If you’re new to running and have been inundated with information about new, fancy shoes with thick, bouncy soles, it will come as somewhat of a surprise that just 11 years ago, many American runners were part of a minimalist running movement, spurred by the book Born to Run. Back then, it was all the rage to wear as little on our feet as possible.
The book by Christopher McDougall was about the Tarahumara people living in Mexico’s Copper Canyon, who run hundreds of miles at a time, either barefoot or wearing sandals with old, recycled tires serving as tread. They rarely get injured and they can run forever, or so it seems. The premise of the book was that their durability was due to the biomechanics they honed by not wearing running shoes. And as the book gained in popularity, the industry pounced on the opportunity to sell something new.
But during a pivotal moment in a new ESPN 30 for 30 documentary, The Infinite Race, which debuts at 8 p.m. Eastern on Tuesday, December 15, Silvino Cubesare, a Tarahumara ultrarunner and farmer, watches footage of McDougall running barefoot in Central Park. Cubesare shakes his head and says, “I don’t know what they are thinking. Why do they want to run barefoot? I think they are crazy.”
If runners can afford shoes, why wouldn’t they use them?
The Infinite Race seeks to expose another side of the story, beginning with the fact that the Tarahumara name came from the Conquistadors. The Indigenous people call themselves the Rarámuri. The audience is introduced to Irma Chávez, a Rarámuri activist who adds context to the reasons why running is part of their culture—a tradition that, unsurprisingly, does not stem from lack of running shoes or organized ultramarathons like the local Ultra Maratón Caballo Blanco (more on that later), but is in fact rooted in survival and spirituality.
In the documentary, Chávez explains the “races” that the Rarámuri historically participate in. The men run rarajipari, kicking a ball and chasing it together over long distances. The women pass a hoop with sticks that they carry on the run; this version is called ariweta. What the minimalist running shoe craze mostly missed in 2009 was that the Tarahumara were also running from organized crime groups that were taking over land to plant marijuana and poppy. The Rarámuri people have been recruited by cartels to run the drugs across the U.S. border.
“Many families were forced out of their communities because of violence,” Chávez says. “Unfortunately, you have to run away before they kill you.”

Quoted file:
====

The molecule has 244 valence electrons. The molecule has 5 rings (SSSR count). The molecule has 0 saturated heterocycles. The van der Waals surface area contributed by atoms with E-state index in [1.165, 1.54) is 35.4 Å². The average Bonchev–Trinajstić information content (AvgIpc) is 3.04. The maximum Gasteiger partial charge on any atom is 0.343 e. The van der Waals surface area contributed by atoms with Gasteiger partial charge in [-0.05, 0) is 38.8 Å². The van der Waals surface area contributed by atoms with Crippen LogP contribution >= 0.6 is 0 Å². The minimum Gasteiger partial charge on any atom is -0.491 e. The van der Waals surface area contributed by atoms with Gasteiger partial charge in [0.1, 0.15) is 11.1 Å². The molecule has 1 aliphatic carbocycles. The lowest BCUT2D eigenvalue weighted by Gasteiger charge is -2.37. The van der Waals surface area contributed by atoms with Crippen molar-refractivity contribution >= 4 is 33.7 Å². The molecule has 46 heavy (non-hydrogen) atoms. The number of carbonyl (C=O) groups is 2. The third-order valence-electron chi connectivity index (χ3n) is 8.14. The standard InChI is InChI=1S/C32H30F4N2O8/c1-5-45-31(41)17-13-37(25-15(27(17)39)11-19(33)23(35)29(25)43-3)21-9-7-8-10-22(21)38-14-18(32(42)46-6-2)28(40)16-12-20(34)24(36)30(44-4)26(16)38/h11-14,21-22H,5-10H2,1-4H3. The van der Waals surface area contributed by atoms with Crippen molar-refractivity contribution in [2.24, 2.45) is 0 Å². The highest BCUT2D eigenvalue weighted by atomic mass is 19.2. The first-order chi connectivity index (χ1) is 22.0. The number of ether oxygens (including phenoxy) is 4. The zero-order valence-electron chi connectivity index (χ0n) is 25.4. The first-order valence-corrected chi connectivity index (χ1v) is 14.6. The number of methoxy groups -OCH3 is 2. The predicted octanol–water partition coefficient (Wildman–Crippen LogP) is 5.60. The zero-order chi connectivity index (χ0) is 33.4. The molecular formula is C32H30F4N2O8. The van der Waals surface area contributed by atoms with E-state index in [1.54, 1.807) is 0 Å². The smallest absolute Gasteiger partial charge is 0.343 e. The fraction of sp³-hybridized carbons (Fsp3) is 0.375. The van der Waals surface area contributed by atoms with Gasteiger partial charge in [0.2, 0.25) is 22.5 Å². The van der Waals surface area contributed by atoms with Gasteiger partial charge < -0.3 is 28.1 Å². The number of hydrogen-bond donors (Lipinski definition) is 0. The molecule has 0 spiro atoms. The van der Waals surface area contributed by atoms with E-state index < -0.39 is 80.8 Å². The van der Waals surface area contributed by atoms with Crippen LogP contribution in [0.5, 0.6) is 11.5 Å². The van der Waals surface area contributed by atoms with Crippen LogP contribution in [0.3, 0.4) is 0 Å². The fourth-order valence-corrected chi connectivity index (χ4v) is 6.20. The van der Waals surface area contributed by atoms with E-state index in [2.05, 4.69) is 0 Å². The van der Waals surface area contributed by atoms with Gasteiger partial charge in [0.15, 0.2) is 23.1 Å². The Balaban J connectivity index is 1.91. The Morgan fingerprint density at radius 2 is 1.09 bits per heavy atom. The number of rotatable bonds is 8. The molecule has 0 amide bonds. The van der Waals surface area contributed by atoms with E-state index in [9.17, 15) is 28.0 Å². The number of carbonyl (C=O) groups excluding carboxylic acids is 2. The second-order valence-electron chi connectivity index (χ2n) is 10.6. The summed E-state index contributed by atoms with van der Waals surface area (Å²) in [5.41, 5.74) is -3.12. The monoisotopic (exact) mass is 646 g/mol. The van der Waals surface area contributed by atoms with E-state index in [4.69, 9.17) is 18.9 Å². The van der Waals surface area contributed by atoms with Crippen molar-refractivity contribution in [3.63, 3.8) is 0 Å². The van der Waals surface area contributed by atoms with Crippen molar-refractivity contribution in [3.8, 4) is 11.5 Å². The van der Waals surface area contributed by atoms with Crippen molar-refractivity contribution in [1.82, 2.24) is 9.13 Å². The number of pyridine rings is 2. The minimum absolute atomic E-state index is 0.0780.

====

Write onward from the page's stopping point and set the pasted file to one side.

The film intertwines the story behind the Ultra Maratón Caballo Blanco, a local race that was founded in 2003 by American ultrarunner Micah True, who played a central role in the Born to Run book, too. His intention was to help the Tarahumara people preserve their running heritage while also aiding a region experiencing hunger and a lack of clear water. True, who died of a heart attack in 2012, gave away cash prizes as well as corn, and the race started attracting more Americans to the area. But in 2015, gang violence threatened the safety of the event, and the American organizers called off the official race just hours before it was set to begin.
The local runners, however, raced anyway—they needed the corn vouchers to feed their families. The film covers how the events of that year unfolded from the perspective of Cecilia Villalobo, who was the director of tourism in Urique (where the race is held) at that time, and from the viewpoint of Josué Stephens, the former U.S. race director. Unsurprisingly, they viewed the circumstances—and the way they were handled—differently.
“The Infinite Race is about how outsiders, many well-intentioned, impact a community in unexpected ways,” says Bernardo Ruiz, who directed the documentary. “It is also about the starkly different ways people can view events based on the economic, political, and cultural realities they inhabit.”
The Infinite Race is an important story, especially for those who bought into the Born to Run frenzy and added the Caballo Blanco race to their bucket lists. It’s through the voice of Chávez that we see why running has always been so critical to the Indigenous people there—a critical perspective for runners in understanding the impact they can have on the communities and cultures where they race and the narratives they choose to hear about them.
“What interests me is that space where white American athletes and Rarámuri athletes negotiate power,” Ruiz says. “And I am most interested in the perspective of people like Irma Chávez, who views an ultramarathon like a short spring, when you consider the long arc of history.”